until now scientists have faced a major barrier: they haven’t been able to access nerve signals that are strong or stable enough to send to the bionic limb. Although it’s possible to get this sort of signal using a brain-machine interface, the procedure to implant one is invasive and costly. And the nerve signals carried by the peripheral nerves that fan out from the brain and spinal cord are too small.
A new implant gets around this problem by using machine learning to amplify these signals.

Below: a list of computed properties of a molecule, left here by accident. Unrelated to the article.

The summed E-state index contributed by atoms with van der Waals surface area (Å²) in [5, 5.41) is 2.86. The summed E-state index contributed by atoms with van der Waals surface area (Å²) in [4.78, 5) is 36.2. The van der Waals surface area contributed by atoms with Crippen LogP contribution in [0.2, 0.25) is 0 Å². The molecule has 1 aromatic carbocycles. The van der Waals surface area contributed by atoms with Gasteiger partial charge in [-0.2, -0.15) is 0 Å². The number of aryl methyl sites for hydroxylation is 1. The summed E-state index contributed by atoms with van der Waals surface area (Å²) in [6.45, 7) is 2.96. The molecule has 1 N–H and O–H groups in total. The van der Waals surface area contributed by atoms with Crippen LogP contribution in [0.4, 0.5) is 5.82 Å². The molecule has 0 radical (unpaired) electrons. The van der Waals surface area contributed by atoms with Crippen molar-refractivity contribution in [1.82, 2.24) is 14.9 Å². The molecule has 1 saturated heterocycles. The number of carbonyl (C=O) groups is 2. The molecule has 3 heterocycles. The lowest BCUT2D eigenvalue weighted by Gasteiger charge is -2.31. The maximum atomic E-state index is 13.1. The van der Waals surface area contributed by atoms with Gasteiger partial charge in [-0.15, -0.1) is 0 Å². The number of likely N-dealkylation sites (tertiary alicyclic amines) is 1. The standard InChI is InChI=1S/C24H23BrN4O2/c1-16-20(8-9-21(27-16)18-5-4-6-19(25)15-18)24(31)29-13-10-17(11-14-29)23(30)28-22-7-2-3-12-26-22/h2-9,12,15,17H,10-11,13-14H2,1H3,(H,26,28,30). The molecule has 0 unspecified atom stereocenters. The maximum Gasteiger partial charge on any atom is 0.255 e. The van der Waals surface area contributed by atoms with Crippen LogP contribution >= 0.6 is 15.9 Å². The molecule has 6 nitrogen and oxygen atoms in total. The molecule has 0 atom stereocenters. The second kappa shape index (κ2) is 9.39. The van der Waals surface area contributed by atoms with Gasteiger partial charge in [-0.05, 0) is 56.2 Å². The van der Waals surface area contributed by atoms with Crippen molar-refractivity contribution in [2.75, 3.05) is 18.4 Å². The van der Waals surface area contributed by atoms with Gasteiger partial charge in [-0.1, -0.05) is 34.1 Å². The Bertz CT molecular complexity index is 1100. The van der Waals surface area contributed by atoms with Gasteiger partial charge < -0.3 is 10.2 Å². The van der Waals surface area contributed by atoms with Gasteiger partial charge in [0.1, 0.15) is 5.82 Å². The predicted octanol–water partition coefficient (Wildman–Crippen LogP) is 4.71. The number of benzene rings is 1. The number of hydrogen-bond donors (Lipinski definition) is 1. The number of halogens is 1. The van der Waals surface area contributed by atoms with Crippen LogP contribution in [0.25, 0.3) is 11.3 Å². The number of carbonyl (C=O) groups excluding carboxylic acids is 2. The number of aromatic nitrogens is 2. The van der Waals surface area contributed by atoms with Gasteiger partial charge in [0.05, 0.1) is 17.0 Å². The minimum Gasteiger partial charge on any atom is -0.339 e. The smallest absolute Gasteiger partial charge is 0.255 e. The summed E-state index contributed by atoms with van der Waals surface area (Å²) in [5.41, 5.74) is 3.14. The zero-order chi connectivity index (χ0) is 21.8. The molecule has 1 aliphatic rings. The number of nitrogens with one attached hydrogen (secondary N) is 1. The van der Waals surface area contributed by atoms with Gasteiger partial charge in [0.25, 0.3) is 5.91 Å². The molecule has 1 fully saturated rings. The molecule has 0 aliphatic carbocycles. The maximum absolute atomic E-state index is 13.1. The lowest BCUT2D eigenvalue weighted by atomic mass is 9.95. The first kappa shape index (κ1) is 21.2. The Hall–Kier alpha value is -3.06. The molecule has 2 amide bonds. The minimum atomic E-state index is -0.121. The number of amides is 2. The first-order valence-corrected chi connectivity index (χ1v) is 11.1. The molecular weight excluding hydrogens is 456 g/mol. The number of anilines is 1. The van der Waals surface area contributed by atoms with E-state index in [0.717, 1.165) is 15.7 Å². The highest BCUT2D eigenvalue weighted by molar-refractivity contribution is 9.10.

It’s the first time researchers have recorded millivolt signals from a nerve—far stronger than any previous study.
The procedure for the implant requires one of the amputee’s peripheral nerves to be cut and stitched up to the muscle. The site heals, developing nerves and blood vessels over three months. Electrodes are then implanted into these sites, allowing a nerve signal to be recorded and passed on to a prosthetic hand in real time. The signals are turned into movements using machine-learning algorithms (the same types that are used for brain-machine interfaces).
Amputees wearing the prosthetic hand were able to control each individual finger and swivel their thumbs, regardless of how recently they had lost their limb.